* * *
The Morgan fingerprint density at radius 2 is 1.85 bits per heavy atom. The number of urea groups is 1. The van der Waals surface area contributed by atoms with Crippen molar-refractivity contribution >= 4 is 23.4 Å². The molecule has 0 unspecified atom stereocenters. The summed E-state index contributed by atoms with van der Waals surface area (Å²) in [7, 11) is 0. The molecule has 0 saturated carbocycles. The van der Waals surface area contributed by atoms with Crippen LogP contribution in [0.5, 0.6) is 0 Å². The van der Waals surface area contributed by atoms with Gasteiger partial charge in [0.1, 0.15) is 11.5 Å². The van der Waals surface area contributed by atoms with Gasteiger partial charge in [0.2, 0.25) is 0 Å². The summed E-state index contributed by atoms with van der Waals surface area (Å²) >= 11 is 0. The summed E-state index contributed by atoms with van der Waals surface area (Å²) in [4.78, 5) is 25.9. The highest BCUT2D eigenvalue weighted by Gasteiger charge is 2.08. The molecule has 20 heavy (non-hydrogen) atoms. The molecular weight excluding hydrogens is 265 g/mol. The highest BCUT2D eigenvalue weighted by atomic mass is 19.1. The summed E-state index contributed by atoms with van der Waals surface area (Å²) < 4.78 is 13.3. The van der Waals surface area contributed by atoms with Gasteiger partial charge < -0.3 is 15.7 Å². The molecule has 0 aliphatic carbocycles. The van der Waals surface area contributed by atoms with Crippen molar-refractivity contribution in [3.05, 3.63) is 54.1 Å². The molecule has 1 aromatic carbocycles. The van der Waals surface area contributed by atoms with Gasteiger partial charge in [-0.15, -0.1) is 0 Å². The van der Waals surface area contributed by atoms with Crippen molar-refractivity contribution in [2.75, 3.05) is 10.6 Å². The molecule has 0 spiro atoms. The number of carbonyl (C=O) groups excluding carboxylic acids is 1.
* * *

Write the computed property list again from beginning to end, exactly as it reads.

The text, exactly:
The Morgan fingerprint density at radius 2 is 1.85 bits per heavy atom. The number of urea groups is 1. The van der Waals surface area contributed by atoms with Crippen molar-refractivity contribution >= 4 is 23.4 Å². The molecule has 0 unspecified atom stereocenters. The summed E-state index contributed by atoms with van der Waals surface area (Å²) in [7, 11) is 0. The molecule has 0 saturated carbocycles. The van der Waals surface area contributed by atoms with Crippen LogP contribution in [0.5, 0.6) is 0 Å². The van der Waals surface area contributed by atoms with Gasteiger partial charge in [0.1, 0.15) is 11.5 Å². The van der Waals surface area contributed by atoms with Gasteiger partial charge in [0.2, 0.25) is 0 Å². The summed E-state index contributed by atoms with van der Waals surface area (Å²) >= 11 is 0. The summed E-state index contributed by atoms with van der Waals surface area (Å²) in [4.78, 5) is 25.9. The highest BCUT2D eigenvalue weighted by Gasteiger charge is 2.08. The molecule has 20 heavy (non-hydrogen) atoms. The molecular weight excluding hydrogens is 265 g/mol. The highest BCUT2D eigenvalue weighted by atomic mass is 19.1. The summed E-state index contributed by atoms with van der Waals surface area (Å²) < 4.78 is 13.3. The van der Waals surface area contributed by atoms with Gasteiger partial charge < -0.3 is 15.7 Å². The molecule has 0 aliphatic carbocycles. The van der Waals surface area contributed by atoms with Crippen molar-refractivity contribution in [3.05, 3.63) is 54.1 Å². The molecule has 1 aromatic carbocycles. The van der Waals surface area contributed by atoms with Gasteiger partial charge in [-0.15, -0.1) is 0 Å². The van der Waals surface area contributed by atoms with Crippen molar-refractivity contribution in [2.75, 3.05) is 10.6 Å². The molecule has 0 spiro atoms. The number of carbonyl (C=O) groups excluding carboxylic acids is 1.